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Sept. 12, 2013 Volume 35, No. 4

Lava flows miles from volcanic eruption explained by MU geologists

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Rocks in Grey’s Landing, Idaho, show swirls representing hardened lava from a volcanic eruption that occurred miles away in Yellowstone National Park 8 million years ago. Photo courtesy of California State University at Bakersfield.

Super hot volcanic detritus and viscous heating create phenomenon, researchers say

A mass of black ash acres-wide crosses the sky toward the horizon, where it hits ground, sprays across the landscape and is transformed into tumbling sheets of glowing lava.

During almost all volcanic eruptions, lava is resigned to spilling down a volcano’s sides, then cooling and hardening. But that’s not the case with super eruptions. Eight million years ago, in what is now Yellowstone National Park, a volcano belched ash for miles and became molten upon striking ground. The evidence is in the lava swirls that hardened into rock. In Grey’s Landing, Idaho, scientists have discovered several swirls as a result of the Yellowstone eruption.

Now, researchers at the University of Missouri have discovered how lava could flow miles from a volcanic eruption. Alan Whittington, an associate professor in MU’s geological sciences department in the College of Arts and Science, along with doctoral students Genevieve Robert and Jiyang Ye, published their thesis this month in the journal Geology.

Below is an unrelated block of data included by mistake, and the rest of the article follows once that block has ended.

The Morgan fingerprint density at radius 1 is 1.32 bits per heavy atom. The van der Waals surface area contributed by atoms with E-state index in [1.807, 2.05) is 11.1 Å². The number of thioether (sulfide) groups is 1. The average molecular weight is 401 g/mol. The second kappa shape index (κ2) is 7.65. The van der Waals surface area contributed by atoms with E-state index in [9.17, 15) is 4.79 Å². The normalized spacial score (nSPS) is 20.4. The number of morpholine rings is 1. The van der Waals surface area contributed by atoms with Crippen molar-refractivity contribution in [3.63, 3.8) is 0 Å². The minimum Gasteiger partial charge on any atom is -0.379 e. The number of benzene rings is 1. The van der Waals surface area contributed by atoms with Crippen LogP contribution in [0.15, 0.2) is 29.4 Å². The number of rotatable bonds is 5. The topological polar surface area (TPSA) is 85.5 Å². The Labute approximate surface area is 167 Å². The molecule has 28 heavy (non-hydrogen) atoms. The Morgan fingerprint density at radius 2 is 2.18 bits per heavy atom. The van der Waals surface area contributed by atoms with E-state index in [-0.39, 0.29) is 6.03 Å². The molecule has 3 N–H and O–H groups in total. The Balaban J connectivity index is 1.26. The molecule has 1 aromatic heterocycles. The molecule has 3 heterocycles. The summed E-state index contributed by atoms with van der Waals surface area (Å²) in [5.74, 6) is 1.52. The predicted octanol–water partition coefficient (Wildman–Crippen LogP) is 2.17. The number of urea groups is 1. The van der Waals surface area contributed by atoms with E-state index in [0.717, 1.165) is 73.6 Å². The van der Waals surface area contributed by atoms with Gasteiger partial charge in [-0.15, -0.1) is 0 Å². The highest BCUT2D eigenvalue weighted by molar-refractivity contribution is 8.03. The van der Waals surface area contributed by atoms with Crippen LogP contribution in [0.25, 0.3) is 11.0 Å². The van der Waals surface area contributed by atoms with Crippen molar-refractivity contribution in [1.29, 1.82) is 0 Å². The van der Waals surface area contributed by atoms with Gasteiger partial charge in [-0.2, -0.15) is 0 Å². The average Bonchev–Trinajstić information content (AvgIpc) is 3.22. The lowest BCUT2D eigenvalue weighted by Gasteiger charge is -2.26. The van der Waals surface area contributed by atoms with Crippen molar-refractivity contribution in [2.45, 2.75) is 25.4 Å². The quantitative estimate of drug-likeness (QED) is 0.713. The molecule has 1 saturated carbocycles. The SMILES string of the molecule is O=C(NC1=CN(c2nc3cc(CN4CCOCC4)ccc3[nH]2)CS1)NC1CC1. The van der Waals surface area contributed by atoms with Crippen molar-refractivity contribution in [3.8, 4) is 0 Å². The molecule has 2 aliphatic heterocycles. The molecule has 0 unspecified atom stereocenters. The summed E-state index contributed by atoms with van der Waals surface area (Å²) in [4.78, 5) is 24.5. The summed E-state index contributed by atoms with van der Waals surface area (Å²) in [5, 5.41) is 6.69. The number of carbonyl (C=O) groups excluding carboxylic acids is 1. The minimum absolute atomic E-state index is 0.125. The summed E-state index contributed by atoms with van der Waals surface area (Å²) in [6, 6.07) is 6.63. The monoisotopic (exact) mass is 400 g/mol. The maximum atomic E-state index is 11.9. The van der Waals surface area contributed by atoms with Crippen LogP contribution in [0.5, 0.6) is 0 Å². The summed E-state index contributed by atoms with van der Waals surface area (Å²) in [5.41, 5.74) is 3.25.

“During a super volcano eruption, pyroclastic flows, which are giant clouds of very hot ash and rock, travel away from the volcano at typically 100 miles an hour,” Robert said. “We determined that the ash must have been exceptionally hot so that it could actually turn into lava and flow before it eventually cooled.”

Volcanic ash and rock needs to be at least 1,500 degrees Fahrenheit to transform into lava. But as detritus sails through the sky, it loses hundreds of degrees. The researchers postulate that the combination of the already super hot materials from the mega explosion and “viscous heating” when it strikes the ground accounts for the phenomenon.

Viscosity is the degree to which a liquid resists flow. The higher the viscosity, the less the substance can flow. For example, water has a low viscosity, so it flows easily, while molasses has a higher viscosity and flows much slower. Whittington likens the process of viscous heating to stirring a pot of molasses.

Stirring molasses is difficult, but it gets easier during the process. “Once you get the pot stirring, the energy you are using to move the spoon is transferred into the molasses, which actually heats up a little bit,” Whittington said. “This is viscous heating.” 

When the volcanic detritus lands, its energy “is turned into heat, much like the energy from the spoon heating up the molasses,” Robert  said. This could add 400 degrees Fahrenheit to the materials. “This extra heat created by viscous heating is enough to cause the ash to weld together and actually begin flowing as lava.”